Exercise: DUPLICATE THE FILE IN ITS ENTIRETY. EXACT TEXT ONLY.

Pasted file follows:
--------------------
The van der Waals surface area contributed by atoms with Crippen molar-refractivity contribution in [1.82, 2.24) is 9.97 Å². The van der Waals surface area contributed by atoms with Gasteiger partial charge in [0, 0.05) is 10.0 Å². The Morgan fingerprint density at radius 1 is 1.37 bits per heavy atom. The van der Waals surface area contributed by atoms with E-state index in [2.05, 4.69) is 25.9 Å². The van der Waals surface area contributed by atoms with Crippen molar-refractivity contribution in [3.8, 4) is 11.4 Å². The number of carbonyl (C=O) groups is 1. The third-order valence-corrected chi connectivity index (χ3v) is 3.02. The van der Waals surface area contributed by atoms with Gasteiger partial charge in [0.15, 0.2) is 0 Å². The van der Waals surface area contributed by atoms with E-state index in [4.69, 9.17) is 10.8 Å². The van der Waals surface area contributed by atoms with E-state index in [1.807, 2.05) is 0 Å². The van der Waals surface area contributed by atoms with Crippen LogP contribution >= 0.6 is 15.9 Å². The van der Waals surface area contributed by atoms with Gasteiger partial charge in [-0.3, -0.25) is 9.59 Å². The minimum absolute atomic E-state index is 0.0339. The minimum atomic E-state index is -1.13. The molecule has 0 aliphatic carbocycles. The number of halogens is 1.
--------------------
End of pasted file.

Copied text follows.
The van der Waals surface area contributed by atoms with Crippen molar-refractivity contribution in [1.82, 2.24) is 9.97 Å². The van der Waals surface area contributed by atoms with Gasteiger partial charge in [0, 0.05) is 10.0 Å². The Morgan fingerprint density at radius 1 is 1.37 bits per heavy atom. The van der Waals surface area contributed by atoms with E-state index in [2.05, 4.69) is 25.9 Å². The van der Waals surface area contributed by atoms with Crippen molar-refractivity contribution in [3.8, 4) is 11.4 Å². The number of carbonyl (C=O) groups is 1. The third-order valence-corrected chi connectivity index (χ3v) is 3.02. The van der Waals surface area contributed by atoms with Gasteiger partial charge in [0.15, 0.2) is 0 Å². The van der Waals surface area contributed by atoms with E-state index in [4.69, 9.17) is 10.8 Å². The van der Waals surface area contributed by atoms with E-state index in [1.807, 2.05) is 0 Å². The van der Waals surface area contributed by atoms with Crippen LogP contribution >= 0.6 is 15.9 Å². The van der Waals surface area contributed by atoms with Gasteiger partial charge in [-0.3, -0.25) is 9.59 Å². The minimum absolute atomic E-state index is 0.0339. The minimum atomic E-state index is -1.13. The molecule has 0 aliphatic carbocycles. The number of halogens is 1.